Zinc gluconate

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Zinc gluconate
Zinc gluconate structure.svg
4468-02-4 YesY
3D model (Jmol) Interactive image
ChemSpider 391659 YesY
ECHA InfoCard 100.022.489
Molar mass 455.685 g/mol
Melting point 172 to 175 °C (342 to 347 °F; 445 to 448 K)
A12CB02 (WHO)
Except where otherwise noted, data are given for materials in their standard state (at 25 °C [77 °F], 100 kPa).
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Infobox references

Zinc gluconate (also called zincum gluconicum) is the zinc salt of gluconic acid. It is an ionic compound consisting of two molecules of gluconate for each molecule of zinc. Zinc gluconate is a popular form for the delivery of zinc as a dietary supplement.

Gluconic acid is found naturally, and is industrially manufactured by the fermentation of glucose, typically by Aspergillus niger, but also by other fungi, e.g. Penicillium, or by bacteria, e.g. Acetobacter, Pseudomonas and Gluconobacter.[1] In its pure form, it is a white to off-white powder. It can also be manufactured by electrolytic oxidation,[2] although this is a more expensive process. The advantages are a lower microbiological profile, and a more complete reaction, yielding a product with a longer shelf life.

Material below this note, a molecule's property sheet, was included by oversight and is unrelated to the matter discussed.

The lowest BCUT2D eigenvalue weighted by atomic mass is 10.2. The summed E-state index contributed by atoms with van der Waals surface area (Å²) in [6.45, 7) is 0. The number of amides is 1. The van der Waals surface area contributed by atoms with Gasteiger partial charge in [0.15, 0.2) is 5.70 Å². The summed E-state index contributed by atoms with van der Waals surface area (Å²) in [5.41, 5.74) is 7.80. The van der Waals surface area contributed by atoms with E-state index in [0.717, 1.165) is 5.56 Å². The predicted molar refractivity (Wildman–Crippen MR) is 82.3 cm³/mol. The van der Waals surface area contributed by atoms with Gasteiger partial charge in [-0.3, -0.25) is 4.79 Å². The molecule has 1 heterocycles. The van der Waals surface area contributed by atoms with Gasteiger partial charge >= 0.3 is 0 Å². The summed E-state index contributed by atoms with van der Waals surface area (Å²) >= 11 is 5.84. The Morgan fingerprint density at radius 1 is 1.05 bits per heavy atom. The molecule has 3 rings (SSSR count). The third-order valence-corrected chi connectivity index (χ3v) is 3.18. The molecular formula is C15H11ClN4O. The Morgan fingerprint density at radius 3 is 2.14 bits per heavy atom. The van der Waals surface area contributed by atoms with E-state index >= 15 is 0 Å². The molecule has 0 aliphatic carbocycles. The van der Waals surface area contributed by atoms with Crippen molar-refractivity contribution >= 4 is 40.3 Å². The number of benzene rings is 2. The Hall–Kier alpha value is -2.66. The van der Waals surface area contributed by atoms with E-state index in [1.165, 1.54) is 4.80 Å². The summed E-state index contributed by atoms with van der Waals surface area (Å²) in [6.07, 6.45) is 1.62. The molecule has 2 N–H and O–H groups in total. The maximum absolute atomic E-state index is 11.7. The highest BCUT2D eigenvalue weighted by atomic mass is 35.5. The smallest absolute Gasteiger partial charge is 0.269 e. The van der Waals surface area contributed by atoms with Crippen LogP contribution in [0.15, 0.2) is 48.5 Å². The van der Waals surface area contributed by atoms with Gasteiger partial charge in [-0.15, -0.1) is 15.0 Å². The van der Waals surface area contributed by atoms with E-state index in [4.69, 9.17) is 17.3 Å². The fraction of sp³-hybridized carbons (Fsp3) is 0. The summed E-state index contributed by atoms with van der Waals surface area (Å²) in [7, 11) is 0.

Zinc gluconate and the common cold[edit]

Zinc gluconate has been used in lozenges for treating the common cold. However, controlled trials with lozenges composed of zinc acetate have found the greatest effect on the duration of colds.[3][4][5]

Zinc has also been administered nasally for treating the common cold, but anosmia has been claimed to be caused by such treatment (see below).

Safety concerns[edit]

Instances of anosmia (loss of smell) have been reported with intranasal use of some products containing zinc gluconate. In September 2003, Zicam faced lawsuits from users who claimed that the product, a nasal gel containing zinc gluconate and several inactive ingredients, negatively affected their sense of smell and sometimes taste. Some plaintiffs alleged experiencing a strong and very painful burning sensation when they used the product. Matrixx Initiatives, Inc., the maker of Zicam, responded that only a small number of people had experienced problems and that anosmia can be caused by the common cold itself. In January 2006, 340 lawsuits were settled for $12 million.[6]

The U.S. Food and Drug Administration (FDA) considers zinc gluconate to be generally recognized as safe (GRAS) when used in accordance with good manufacturing practice, although this does not constitute a finding by the FDA that the substance is a useful dietary supplement.[7] On 16 June 2009 the FDA "warned consumers to stop using and discard three zinc-containing Zicam intranasal products. The products may cause a loss of sense of smell. ... FDA is concerned that the loss of sense of smell may be permanent." [8][9] Matrixx responded that the FDA's allegations were "unfounded and misleading", citing a lack of evidence from controlled tests that Zicam causes anosmia.[10] In its warning, FDA stated, "This warning does not involve oral zinc tablets and lozenges taken by mouth. Dietary zinc is also not subject to this warning." [8]

See also[edit]


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